By Cary J. Buresh, M.D.


In this issue of THE FOCUS, we introduce our latest prostate marker, NKX3.1.  Located on the short arm of chromosome 8 (8p21.2) is NKX3.1, an androgen-regulated homeobox gene, which codes for a transcription factor involved in the development of the  prostate and testis, as well as in the maintenance of normal secretory function of the prostate.

In the prostate, NKX3.1 expression is restricted to secretory and basal epithelial cells and, like other transcription factors, is expressed only in the nuclei of these cells. Stromal cells, endothe-lial cells, and infiltrating lymphocytes are  negative.


Classic oncogenes and tumor suppressor genes have not been found to play a significant role in the pathogenesis of prostate cancer, but compar-ative genomic hybridization (CGH) has shown gains and losses of genetic material at multiple chromosomal sites, and many genes have been implicated in prostate cancer progression. Alt-hough no mutations have been identified in NKX3.1, early work suggested  that decreased expression may be associated with prostate  cancer progression.

However, there have been conflicting reports  regarding the expression of the gene product, NKX3.1, with tumor progression. Some authors found decreased expression in hormone-refractory disease and advanced tumor stage. Other investi-gators have observed NKX3.1 reactivity in all grades of malignant epithelium and in most  metastatic tumors.

In an examination of 19 poorly differentiated prostatic adenocarcinomas (Gleason grade 10) and a tissue microarray of metastatic prostate cancer, Epstein, et al. found that only 8 of 19 tumors (42%) stained with prostate-specific antigen (PSA), 17 of 19 tumors (89%) stained with  prostatic acid phosphatase (PSAP), and 18 of 19  tumors (95%) stained with NKX3.1, with most ases showing strong and diffuse nuclear reac-tivity. Metastatic prostate carcinoma was posi-tive in 52 of 61 cases (85%). For specificity, several non-prostate tumors were also stained.  NKX3.1 was negative in all cases, as was PSA.  However, PSAP did show patchy reactivity in two rectal carcinoids, a known diagnostic pitfall in the diagnosis of prostate cancer.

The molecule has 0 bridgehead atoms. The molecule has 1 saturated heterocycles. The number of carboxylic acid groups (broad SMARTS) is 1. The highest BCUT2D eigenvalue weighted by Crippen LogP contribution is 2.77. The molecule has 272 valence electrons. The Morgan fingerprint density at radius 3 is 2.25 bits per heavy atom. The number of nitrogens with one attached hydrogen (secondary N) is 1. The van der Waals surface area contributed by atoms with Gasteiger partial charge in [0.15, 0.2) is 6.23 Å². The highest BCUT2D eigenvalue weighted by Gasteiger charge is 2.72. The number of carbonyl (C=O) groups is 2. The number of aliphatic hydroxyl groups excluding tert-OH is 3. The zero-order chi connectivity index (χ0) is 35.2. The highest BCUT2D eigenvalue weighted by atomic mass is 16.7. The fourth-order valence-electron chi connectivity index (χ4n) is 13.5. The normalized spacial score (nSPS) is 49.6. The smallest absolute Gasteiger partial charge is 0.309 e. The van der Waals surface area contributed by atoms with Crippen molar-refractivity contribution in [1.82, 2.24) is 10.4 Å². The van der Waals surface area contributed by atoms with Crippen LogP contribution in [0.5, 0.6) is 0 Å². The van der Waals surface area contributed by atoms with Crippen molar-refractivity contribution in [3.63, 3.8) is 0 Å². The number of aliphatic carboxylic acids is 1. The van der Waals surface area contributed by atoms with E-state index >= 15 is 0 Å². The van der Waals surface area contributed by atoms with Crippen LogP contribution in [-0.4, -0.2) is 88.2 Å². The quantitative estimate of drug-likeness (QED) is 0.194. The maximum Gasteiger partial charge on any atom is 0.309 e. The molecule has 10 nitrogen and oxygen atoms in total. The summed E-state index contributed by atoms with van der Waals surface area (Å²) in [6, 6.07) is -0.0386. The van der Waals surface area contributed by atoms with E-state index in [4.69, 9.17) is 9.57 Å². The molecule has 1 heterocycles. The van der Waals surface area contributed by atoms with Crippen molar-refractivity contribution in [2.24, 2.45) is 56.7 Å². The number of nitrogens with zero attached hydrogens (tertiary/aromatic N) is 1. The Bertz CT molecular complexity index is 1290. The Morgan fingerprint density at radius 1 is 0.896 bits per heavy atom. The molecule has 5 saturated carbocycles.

In a further study of the utility of NKX3.1 in the work-up of metastatic carcinoma of unknown primary site, Gurel, et al. found that the vast  majority of metastatic prostatic adenocarcino-mas (98.6%) retained NKX3.1 expression, while only 1 of 383 cases of nonprostatic tumors  expressed NKX3.1 and that tumor was a lobular carcinoma of the breast.  The utility of NKX3.1 is also reflected in the finding that it is expressed predominantly in the nucleus, increasing diag-nostic confidence when there is only weak  staining for one or more of the more frequently used cytoplasmic markers.

These results indicate that NKX3.1 may be a more sensitive marker of prostatic adenocarcino-ma than PSA and PSAP, even in very high-grade tumors.


In addition to prostate epithelial cells and  prostate cancer, expression of NKX3.1 has also been reported in normal testis, benign salivary glands and bronchial submucosal glands, isolat-ed regions of transitional epithelium in the  ureter, and some cases of ductal and lobular breast carcinoma. In the adult testis, reactivity appears to be limited to Sertoli cells.  Immunostains for prostate-specific antigen (PSA), prostatic acid phosphatase (PSAP), and prostate-specific membrane antigen (PSMA) are still available at PROPATH, and we now offer  immunostains for NKX3.1.



Gurel B, et al.  NKX3.1 as a Marker of Prostatic Origin in Metastatic Tumors.  The American Journal of Surgical Pathology  34(8):1097-1105, 2010.

Ali TZ, Epstein JI, et al.  NKX3.1 as a New Tissue Marker of Prostatic Adenocarcinoma.  Laboratory Investigation  86(Supplement 1):128A (abstract #582), January 2006.

Rubin MA, DeMarzo AM.  Molecular genetics of human prostate can-cer.  Modern Pathology  17(3):380-388, 2004.

Gelmann EP, Bowen C, Bubendorf L.  Expression of NKX3.1 in Nor-mal and Malignant Tissues.  The Prostate  55(2):111-117, May 2003.

Ornstein DK, Cinquanta M, et al.  Expression Studies and Mutational Analysis of the Androgen Regulated Homeobox Gene NKX3.1 in Be-nign and Malignant Prostate Epithelium.  Journal of Urology  165(4):1329-1334, 2001.

Date of last revision: March 2011.